Are you offended by “Merry Christmas”?

My early memories of Christmas involved dreaming about what presents would be waiting for me under the tree when I awoke. I also remember the occasional disappointment over the sweater or sock in my stocking, but generally despite the usual selfishness of children, the experience was fun and enjoyable. Like most of my friends, we celebrated Christmas for the presents, and although the story of Jesus was never too far from our minds, it was never anything that would overshadow the positive experience.

Despite not having an ounce of religiosity in me, I still wish people a Merry Christmas. I’ve never given a second thought to the religious aspects of the holiday precisely because it never mattered to me. Every so often, however, I hear a few people complain that they feel offended by the well wishes of others. Perhaps some of them feel as though the holiday is being forced upon them. The tradition of winter solstice and the subsequent celebrations have been a part of the human experience for a long time. That Christianity now claims the holiday for themselves does not faze me. Plenty of other religions have come and gone, and yet we still celebrate these days. The 21st of December is the shortest day of the year, but it marks the beginning of the end of winter. From that moment on, the days will continue to have more sunlight. Humans choose to celebrate, and with good cause. Winter can be depressing, lonely, and very cold; any reason to party seems good enough for me in such times.

I for one enjoy the fact that people are always a little bit more pleasant during Christmas. If the reason is motivated by religion, I still see it as mostly innocuous. We are simply continuing the traditions our ancestors did, albeit with a few twists. I choose to exclude religion out of mine, but I do not expect others to do the same.

If you feel offended by Christmas well wishers, and prefer the ubiquitous “Happy Holidays”, then I believe you may be suffering from an acute case of stick up the ass. The spirit of celebration can often be muddied by the inequities and the selfishness of the few. I urge atheists and non-religious folks alike to see the positive aspects of the holiday, and leave the business of secular conflicts for another day. This is a war we cannot win.

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Comments (5)

  • avatar

    Josh Nankivel

    I agree Jacob. Celebrating Christmas has always been a secular thing for me, even though my family was loosely religious. It was never “the birth of our savior” for me.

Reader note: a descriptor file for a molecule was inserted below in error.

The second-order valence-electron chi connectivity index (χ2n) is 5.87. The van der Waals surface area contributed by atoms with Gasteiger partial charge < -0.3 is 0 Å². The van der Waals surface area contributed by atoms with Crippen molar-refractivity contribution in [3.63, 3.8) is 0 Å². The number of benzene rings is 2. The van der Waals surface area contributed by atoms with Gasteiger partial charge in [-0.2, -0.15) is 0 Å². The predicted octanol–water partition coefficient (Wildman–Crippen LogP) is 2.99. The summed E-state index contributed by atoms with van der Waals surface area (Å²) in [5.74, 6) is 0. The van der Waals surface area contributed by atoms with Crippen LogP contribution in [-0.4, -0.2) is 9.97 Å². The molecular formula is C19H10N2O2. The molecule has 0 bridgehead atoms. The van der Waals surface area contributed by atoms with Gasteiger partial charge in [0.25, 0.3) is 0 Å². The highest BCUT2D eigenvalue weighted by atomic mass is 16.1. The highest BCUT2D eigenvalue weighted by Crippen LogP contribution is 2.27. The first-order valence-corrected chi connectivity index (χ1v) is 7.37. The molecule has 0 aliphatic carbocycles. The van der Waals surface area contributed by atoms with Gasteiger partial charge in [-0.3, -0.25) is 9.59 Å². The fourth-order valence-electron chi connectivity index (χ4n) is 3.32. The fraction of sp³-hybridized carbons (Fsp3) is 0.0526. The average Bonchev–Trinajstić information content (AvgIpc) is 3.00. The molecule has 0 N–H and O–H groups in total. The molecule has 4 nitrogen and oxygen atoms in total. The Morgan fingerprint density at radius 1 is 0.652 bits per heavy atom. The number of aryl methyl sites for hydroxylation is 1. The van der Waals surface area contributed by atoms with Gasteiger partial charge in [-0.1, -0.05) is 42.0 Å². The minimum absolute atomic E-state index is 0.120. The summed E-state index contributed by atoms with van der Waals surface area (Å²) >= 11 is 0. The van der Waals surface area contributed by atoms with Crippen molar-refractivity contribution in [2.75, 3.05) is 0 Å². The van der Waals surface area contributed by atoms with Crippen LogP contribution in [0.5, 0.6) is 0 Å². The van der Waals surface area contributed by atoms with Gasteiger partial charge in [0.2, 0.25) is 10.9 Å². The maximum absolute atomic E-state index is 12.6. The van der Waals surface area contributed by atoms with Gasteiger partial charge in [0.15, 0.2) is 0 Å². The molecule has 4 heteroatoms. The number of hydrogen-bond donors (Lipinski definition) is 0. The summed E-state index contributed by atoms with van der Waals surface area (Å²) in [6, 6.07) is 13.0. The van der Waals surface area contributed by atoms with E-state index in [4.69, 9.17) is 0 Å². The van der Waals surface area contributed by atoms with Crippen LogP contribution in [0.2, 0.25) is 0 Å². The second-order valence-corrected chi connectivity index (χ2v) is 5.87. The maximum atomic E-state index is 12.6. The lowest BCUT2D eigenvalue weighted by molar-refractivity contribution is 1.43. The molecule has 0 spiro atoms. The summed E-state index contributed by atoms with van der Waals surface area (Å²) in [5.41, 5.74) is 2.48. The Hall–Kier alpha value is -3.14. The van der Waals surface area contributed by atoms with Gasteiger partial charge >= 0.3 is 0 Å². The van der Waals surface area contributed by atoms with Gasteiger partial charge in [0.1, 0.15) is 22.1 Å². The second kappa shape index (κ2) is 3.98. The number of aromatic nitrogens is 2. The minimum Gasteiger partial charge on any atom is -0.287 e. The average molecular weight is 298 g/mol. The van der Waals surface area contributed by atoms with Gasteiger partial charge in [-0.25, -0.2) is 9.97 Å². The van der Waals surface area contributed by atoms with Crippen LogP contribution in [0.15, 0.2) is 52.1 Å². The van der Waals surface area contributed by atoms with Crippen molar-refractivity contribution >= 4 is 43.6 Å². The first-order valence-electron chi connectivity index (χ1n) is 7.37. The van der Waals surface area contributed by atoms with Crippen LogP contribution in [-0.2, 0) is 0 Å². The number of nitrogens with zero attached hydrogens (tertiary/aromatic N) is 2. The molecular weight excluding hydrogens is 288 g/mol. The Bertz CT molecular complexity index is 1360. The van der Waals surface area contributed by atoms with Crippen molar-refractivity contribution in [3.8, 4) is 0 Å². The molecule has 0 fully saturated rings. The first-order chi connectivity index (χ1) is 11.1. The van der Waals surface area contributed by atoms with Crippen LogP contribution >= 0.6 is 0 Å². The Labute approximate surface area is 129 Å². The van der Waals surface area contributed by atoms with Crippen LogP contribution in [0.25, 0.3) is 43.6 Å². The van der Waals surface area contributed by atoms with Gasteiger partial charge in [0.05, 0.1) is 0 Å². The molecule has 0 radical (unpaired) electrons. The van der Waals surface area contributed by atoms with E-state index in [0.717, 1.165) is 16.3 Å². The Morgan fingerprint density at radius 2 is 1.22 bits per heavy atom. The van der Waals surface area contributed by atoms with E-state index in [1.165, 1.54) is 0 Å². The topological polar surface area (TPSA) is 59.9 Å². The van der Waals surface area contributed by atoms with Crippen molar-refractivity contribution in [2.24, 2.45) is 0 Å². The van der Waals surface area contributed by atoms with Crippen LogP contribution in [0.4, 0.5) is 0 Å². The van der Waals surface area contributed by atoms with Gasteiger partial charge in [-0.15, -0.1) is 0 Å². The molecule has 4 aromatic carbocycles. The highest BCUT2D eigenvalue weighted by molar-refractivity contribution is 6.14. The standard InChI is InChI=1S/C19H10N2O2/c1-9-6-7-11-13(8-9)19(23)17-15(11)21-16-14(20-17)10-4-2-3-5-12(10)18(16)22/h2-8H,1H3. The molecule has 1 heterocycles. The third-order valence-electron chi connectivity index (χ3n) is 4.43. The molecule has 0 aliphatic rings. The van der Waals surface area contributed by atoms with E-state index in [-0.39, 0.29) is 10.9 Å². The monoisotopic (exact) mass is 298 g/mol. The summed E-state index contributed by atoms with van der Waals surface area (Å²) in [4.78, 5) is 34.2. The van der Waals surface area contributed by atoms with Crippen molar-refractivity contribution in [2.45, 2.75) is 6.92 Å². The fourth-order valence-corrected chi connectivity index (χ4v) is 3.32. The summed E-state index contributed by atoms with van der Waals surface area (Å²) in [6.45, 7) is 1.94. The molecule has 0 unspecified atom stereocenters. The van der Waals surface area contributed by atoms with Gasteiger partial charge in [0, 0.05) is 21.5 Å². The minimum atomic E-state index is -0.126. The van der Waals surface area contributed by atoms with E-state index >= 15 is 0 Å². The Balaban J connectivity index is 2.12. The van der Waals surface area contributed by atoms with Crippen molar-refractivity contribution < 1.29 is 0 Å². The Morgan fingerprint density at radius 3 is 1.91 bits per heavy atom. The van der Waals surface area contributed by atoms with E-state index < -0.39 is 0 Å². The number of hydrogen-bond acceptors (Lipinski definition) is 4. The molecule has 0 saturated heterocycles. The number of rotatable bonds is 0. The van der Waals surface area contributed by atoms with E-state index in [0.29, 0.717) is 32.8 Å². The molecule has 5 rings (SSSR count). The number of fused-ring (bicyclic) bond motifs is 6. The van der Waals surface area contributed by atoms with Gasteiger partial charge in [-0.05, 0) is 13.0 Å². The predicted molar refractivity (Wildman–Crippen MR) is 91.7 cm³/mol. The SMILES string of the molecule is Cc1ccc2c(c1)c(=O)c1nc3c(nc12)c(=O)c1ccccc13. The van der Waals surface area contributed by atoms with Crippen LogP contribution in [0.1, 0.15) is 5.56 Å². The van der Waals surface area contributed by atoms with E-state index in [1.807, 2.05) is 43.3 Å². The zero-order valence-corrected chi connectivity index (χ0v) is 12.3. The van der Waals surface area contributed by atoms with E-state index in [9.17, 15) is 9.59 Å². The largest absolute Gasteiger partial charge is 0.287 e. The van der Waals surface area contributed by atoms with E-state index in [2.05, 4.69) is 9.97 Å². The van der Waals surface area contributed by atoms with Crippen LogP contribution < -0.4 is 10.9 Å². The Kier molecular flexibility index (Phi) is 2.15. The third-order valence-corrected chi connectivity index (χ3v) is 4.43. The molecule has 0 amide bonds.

Plus, I was born on December 25th, so it’s always been my birthday too. I’ve always enjoyed the holidays and my lack of jesus worship doesn’t cheapen them for me.

    Josh Nankivel
    http://non-theist.com

  • avatar

    Wendy

    I really enjoyed this post. You summed it up perfectly, methinks!

    “If you feel offended by Christmas well wishers, and prefer the ubiquitous Happy Holidays¬Ě, then I believe you may be suffering from an acute case of stick up the ass.”

    LOL!!!

  • avatar

    garth

    while i agree with you that taking offense to “merry christmas” is a little unctuous, it’s also that person’s right. “being offended” doesn’t necessarily mean “making a huge fuss out of it”, as far as i remember. lots of things people do offend me, but i generally keep it to myself and put a mark under “douche” on my mental chalkboard.
    and as far as any “war” is concerned, that’s something invented almost purely by religionists. the whole “war on xmas” garbage was made up as a response to some cities and businesses opting to say “happy holidays”. they decided this because (gasp!) some of the people they interacted with did not celebrate christmas, and also…there’s other holidays going on. By saying “happy holidays” you acknowledge hannuka (i can never spell that right), the new year, and any other goofy-ass holidays in the vicinity of xmas. it’s not like “happy holidays” takes anything away from xmas, as xmas is a holiday, as far as i recall.
    of course, you can just say i have a stick up my ass if you want. but it seems like there’s dozens of totally valid reasons for non-religious as well as religious people to choose “happy holidays” over “merry christmas”. except, perhaps, christmas eve and christmas day.

  • avatar

    Allyn

    When I worked retail, I always wished people a “Merry Christmas.” And it never bothered me to hear it. The reason? People can interpret it how they wish. For myself, Christmas is a secular holiday. For my customers, it more than likely wasn’t. Even though our meanings didn’t match, I’m not sure that it mattered. Richard Dawkins noted that people can celebrate Christmas culturally without celebrating it religiously, and that’s very much how I’ve always seen it.

  • avatar

    JFHalsey

    I agree with garth–minus the annoying internet grammar.
    I’ve got no problem with “Merry Christmas;” hell, I even like to sing Christmas carols, despite my very unpleasant view of religion from my fundamental upbringing. But I’ve got no problem with “Happy Holidays,” either. As Garth pointed out, there are a lot of other holidays during this season, and there’s nothing “stick-up-the-ass” about wanting to mention them, too.

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